• A common symptom of this condition is the inability to remain in an upright position, hence leading to severe dizziness and frequent fainting. This is known as orthostatic intolerance and lying down makes one feel better
  • Irregular heartbeat, whether too fast or too slow
  • Migraines
  • A variety of sexual problems in both males and females for example, erectile dysfunction (which is the inability to retain an erection) as well as difficulty in climaxing. In women, vaginal dryness and difficulty in reaching a climax are the main problems.
  • Anxiety
  • Breathing difficulties
  • Since the digestive system is also largely affected, problems including bloating, constipation, diarrhea, etc are common symptoms.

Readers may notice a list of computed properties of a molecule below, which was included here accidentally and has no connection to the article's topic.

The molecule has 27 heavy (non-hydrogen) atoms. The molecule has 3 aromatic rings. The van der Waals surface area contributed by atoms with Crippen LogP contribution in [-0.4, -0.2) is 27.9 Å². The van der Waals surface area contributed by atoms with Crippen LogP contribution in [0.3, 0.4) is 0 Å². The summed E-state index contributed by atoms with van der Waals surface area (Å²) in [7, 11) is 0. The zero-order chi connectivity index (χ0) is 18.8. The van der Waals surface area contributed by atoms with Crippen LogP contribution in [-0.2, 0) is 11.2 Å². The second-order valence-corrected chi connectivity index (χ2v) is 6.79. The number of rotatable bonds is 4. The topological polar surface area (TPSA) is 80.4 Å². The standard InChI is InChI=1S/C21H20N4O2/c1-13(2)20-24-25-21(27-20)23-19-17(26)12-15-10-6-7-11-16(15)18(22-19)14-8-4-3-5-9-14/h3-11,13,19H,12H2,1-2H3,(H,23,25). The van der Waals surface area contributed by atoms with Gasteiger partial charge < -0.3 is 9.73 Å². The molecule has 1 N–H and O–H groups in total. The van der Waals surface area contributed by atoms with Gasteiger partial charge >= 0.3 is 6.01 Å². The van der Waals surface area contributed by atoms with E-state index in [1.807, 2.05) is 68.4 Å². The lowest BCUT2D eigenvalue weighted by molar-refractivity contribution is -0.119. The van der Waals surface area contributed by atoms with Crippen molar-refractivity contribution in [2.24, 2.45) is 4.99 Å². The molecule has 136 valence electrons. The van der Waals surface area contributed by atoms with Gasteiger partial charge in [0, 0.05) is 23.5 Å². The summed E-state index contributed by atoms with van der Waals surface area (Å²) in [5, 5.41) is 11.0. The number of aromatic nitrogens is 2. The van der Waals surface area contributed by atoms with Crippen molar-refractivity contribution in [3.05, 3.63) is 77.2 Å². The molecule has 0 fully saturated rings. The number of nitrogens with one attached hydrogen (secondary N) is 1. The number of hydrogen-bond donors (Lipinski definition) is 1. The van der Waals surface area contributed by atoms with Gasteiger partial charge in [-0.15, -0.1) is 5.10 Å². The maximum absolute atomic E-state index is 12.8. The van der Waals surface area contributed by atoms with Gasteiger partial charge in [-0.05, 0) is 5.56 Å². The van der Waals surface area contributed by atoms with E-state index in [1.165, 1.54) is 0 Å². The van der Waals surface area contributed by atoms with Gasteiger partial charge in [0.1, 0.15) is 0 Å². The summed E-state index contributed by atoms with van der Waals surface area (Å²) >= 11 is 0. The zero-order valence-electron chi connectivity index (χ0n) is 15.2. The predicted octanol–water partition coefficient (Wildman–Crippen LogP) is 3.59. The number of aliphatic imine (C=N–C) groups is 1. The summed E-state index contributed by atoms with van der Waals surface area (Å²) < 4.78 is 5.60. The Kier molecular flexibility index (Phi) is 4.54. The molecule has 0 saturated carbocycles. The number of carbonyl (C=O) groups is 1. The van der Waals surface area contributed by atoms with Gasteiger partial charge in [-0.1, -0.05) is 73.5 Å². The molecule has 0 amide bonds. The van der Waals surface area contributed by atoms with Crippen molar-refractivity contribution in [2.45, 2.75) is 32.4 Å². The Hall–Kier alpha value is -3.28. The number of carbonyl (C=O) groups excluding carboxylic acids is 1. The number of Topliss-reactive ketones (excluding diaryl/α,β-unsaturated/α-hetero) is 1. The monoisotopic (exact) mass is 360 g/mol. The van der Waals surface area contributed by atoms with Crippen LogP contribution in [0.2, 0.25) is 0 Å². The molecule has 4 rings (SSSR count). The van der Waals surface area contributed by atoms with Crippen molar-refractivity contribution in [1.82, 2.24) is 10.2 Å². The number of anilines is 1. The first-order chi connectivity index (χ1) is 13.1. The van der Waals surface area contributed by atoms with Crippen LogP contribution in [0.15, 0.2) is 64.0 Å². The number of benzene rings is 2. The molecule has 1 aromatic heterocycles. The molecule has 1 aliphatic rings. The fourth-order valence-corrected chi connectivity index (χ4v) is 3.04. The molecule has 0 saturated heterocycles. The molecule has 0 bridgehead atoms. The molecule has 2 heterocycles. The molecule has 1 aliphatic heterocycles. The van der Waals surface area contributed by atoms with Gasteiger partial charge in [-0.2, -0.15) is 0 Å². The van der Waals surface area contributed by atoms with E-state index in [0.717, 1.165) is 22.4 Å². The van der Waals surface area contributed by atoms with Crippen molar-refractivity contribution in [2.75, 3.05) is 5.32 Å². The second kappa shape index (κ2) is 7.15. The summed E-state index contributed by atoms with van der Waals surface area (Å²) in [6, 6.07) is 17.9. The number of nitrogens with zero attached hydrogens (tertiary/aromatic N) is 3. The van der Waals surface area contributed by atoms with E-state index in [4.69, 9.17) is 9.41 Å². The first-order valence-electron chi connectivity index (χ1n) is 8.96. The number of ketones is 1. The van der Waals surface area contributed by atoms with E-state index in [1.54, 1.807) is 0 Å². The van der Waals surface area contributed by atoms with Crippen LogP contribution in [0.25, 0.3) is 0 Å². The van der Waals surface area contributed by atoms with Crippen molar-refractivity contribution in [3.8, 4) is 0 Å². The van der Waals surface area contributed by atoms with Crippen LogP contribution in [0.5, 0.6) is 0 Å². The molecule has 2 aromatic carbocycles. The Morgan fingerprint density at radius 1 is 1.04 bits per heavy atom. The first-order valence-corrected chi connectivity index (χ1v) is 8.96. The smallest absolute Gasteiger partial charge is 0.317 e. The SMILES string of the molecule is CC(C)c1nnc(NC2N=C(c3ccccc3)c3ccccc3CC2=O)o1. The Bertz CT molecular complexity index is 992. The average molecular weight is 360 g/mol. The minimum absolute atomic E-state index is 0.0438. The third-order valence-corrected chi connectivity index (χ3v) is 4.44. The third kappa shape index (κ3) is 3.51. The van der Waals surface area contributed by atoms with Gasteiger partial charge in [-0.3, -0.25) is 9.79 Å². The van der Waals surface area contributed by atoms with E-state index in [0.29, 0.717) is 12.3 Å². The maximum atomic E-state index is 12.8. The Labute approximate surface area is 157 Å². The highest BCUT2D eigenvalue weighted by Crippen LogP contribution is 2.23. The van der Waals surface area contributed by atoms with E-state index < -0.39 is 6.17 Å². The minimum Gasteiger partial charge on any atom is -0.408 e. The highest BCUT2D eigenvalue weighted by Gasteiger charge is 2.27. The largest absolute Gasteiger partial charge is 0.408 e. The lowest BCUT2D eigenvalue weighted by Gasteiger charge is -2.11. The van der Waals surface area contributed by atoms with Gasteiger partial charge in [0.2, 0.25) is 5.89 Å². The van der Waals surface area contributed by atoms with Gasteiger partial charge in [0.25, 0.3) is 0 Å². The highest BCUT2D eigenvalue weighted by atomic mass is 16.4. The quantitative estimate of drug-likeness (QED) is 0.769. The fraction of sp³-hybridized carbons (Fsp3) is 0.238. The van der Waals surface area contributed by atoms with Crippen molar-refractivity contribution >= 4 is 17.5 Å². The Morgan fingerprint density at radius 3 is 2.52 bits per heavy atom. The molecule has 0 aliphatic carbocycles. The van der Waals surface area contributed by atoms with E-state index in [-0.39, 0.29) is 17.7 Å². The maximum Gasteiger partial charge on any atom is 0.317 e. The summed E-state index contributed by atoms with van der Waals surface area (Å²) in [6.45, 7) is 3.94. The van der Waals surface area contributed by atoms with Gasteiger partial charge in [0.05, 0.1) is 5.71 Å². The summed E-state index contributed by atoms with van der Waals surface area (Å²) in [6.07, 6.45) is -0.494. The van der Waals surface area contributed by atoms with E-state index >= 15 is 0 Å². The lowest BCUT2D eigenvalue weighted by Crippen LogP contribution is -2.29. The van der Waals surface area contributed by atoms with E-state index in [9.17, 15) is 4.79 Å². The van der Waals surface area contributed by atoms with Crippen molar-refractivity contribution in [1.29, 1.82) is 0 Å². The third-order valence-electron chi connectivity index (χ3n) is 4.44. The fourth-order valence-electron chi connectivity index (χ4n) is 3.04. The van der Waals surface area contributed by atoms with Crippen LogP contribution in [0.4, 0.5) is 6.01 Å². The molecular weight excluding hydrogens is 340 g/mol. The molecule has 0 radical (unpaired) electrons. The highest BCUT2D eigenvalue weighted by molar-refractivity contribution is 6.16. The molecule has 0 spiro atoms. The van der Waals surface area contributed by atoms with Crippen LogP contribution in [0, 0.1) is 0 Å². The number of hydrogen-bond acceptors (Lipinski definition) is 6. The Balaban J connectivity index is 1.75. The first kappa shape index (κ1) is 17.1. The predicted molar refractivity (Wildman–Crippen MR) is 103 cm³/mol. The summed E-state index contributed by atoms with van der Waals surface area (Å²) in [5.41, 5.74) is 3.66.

• Chest pain
  • Nausea
  • Low blood pressure
  • Sweating abnormally, whether too much or too less
  • Blurred vision
  • Mood swings
  • A massive decrease in appetite
  • Sometimes tremors and muscle weakness also emerge as prominent symptoms in certain types of Dysautonomia
  • Urination problems, such as difficulty in urinating, too much urination, as well as the inability to completely empty the bladder
  • Oversensitivity to light and noise
  • Concentration and memory issues

The patient can undergo one or many symptoms, with any sort of combination which thus makes Dysautonomia a difficult disease to diagnose.

Why is Dysautonomia often misdiagnosed?

Like said previously, since Dysautonomia is not a specific medical diagnosis and can be used as a term to describe any sort of malfunction of the ANS, it is really difficult to diagnose it. One of the reasons for this is that a wide range of underlying diseases can lead to the development of the malfunction of the ANS.